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Teaching English to Dysgraphic Learners

This page deals with the learning difficulty known as dysgraphia. You will find a brief description of the learning difficulty as well as an explanation of how it differs from dyslexia. The page also describes three types of dysgraphia and offers a list of signs and symptoms that teachers, parents and students can watch for. It is written specifically for English language teachers, but may be of interest to educators and parents in general. See also: Dysgraphia Interview
dysgraphia (noun): inability to physically write coherently as a symptom of brain damage or disease. DERIVATIVES: dysgraphic—adjective

What is Dysgraphia?

Dysgraphia [dis-gra-fee-uh] is a learning disability that makes it difficult for a person to handwrite and organize written expression. Dysgraphia is not related to one's ability to read, nor is it related to a person's intelligence. The word dysgraphia comes from the Greek word dys meaning difficulty and graph meaning writing letters. The suffix -ia refers to it being a condition. For a person with dysgraphia, the difficulty is in the production of letters, words and sometimes even thoughts on a page.

dysgraphia tweet

As children learn to read and write, the production of letters and words should gradually become automatic. When this does not happen after a few years of instruction, a child is sometimes tested to see if a learning disorder is present. Tests may show that the muscle movement or visual spacial development required for writing may be impeded due to a neurological problem known as dysgraphia. The child's sloppy, often illegible, handwriting is usually the first sign.

How Dysgraphia Differs from Dyslexia

Dyxlexia and dysgraphia are both learning disabilities related to language. Both language difficulties are neurological. Those who suffer from dyslexia have difficulty processing reading, while those with dysgraphia have difficulty producing writing. In some cases, people suffer from both dyslexia and dysgraphia. Other learning difficulties such as speech impairment and ADD may also be present. While many kids with learning disabilities have trouble handwriting, dysgraphia can, and often does, exist in isolation.

Types of Dysgraphia

Dysgraphia refers generally to a difficulty in writing. However, there are three main types of dysgraphia that result from different neurological weaknesses. Some people have a combination of all three types. Others suffer from only one type. It is important to identify the specific type of dysgraphia that a student suffers from in order to know which coping strategies will work best. The expectations of a teacher, parent, and student can change when a diagnosis is made.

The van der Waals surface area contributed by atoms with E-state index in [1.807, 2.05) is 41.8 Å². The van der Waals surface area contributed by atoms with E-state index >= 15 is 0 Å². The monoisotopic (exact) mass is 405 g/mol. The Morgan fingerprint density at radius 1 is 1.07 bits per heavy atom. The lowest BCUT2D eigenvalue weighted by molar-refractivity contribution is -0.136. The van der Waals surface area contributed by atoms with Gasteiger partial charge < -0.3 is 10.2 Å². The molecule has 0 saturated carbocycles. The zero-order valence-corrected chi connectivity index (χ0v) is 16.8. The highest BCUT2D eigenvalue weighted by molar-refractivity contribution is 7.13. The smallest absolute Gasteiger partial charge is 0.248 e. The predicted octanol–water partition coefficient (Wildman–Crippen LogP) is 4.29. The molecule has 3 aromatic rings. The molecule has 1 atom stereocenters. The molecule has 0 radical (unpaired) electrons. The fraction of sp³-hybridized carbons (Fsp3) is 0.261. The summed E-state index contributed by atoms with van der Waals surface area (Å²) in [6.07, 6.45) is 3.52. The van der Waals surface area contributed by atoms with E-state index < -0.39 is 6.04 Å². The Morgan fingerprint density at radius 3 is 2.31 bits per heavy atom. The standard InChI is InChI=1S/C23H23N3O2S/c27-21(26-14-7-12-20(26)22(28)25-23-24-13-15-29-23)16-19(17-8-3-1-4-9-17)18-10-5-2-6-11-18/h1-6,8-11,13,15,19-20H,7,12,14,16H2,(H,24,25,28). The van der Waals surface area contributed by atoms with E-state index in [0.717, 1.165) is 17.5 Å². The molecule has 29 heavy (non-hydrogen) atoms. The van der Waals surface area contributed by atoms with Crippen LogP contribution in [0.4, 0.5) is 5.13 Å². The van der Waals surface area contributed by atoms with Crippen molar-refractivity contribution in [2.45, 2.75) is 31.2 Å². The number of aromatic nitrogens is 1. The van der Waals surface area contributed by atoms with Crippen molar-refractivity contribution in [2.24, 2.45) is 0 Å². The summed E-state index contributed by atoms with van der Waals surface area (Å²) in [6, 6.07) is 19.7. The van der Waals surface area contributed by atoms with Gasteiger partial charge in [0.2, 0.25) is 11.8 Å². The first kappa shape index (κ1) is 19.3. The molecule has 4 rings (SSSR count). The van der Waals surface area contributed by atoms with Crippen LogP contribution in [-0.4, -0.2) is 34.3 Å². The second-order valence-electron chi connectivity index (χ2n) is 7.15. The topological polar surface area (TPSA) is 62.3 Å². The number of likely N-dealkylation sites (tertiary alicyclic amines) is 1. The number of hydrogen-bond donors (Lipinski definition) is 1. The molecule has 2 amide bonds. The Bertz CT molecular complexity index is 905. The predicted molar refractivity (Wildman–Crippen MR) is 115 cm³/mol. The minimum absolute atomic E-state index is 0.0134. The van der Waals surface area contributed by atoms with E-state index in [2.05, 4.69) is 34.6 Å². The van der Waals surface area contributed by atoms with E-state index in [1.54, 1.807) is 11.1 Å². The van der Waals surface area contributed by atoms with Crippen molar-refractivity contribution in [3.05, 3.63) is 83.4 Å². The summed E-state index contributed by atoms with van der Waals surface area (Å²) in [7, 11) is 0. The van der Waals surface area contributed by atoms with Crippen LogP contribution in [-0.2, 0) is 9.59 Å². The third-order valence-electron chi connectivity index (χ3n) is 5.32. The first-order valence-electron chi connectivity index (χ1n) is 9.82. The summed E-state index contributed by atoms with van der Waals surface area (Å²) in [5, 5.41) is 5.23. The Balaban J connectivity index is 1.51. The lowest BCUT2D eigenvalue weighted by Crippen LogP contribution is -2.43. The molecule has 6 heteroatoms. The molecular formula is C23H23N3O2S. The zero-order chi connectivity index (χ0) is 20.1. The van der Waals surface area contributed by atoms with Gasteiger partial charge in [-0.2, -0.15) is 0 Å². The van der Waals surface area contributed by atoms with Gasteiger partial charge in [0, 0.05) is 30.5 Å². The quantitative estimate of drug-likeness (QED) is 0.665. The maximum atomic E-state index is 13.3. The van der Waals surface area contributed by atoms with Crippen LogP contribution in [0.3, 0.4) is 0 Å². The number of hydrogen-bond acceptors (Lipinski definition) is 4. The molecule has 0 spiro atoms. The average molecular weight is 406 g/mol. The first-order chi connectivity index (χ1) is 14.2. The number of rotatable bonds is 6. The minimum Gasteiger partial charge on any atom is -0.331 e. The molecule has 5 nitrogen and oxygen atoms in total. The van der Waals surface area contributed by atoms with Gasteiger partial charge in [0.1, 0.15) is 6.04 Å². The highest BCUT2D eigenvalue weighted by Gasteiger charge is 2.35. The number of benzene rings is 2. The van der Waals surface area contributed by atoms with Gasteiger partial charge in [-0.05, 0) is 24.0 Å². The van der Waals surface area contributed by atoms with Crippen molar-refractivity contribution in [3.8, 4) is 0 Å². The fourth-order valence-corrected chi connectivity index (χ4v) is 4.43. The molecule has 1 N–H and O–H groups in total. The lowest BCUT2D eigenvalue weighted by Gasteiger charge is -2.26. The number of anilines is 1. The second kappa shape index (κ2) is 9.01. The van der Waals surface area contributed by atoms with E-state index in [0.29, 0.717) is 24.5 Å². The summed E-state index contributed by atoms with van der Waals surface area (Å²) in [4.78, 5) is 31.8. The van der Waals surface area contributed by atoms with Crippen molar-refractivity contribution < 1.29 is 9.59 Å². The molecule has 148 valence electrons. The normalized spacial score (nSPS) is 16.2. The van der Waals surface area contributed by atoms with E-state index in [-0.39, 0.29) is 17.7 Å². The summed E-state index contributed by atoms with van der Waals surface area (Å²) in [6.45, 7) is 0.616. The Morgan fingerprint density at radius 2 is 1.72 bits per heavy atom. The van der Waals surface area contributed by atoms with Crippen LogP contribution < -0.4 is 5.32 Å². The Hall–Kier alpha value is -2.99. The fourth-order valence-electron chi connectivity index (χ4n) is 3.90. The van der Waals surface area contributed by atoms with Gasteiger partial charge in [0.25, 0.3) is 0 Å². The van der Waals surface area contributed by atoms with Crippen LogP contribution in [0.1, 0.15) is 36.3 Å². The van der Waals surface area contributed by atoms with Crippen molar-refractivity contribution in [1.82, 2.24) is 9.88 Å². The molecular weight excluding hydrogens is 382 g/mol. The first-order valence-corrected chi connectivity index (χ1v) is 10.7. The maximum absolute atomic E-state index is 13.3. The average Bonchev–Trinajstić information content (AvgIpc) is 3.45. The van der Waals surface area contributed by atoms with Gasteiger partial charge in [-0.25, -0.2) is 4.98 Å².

1. Spatial Dysgraphia: In this case, the person has difficulty with spacing and organization when writing. Letters or numbers will all blend together, and the person will have trouble writing in a straight line. Drawing is also difficult. This student may spell orally without difficulty.
  2. Motor Dysgraphia: For this type the problem lies solely in fine motor skills related to muscle movement. This person will likely have trouble writing letters and drawing lines, shapes, or pictures due to improper pencil grip and arm positioning. This student may spell orally without difficulty. Other fine motor skills may not be affected.
  3. Dyslexic Dysgraphia: The true problem here lies in the dyslexia, and the processing of language. Copied text typically appears quite normal, but text that is written spontaneously may be illegible. Oral spelling is likely problematic as well. The dyslexia causes the dysgraphia.

Symptoms and Warning Signs of Dysgraphia

There is more to dysgraphia than simply poor handwriting. If a student displays very poor handwriting in addition to a number of the following symptoms and warning signs, a test for dysgraphia may be a good idea:

Strategies for Coping with Dysgraphia

See also: Dysgraphia Interview

Useful links

Written for EnglishClub by: Tara Benwell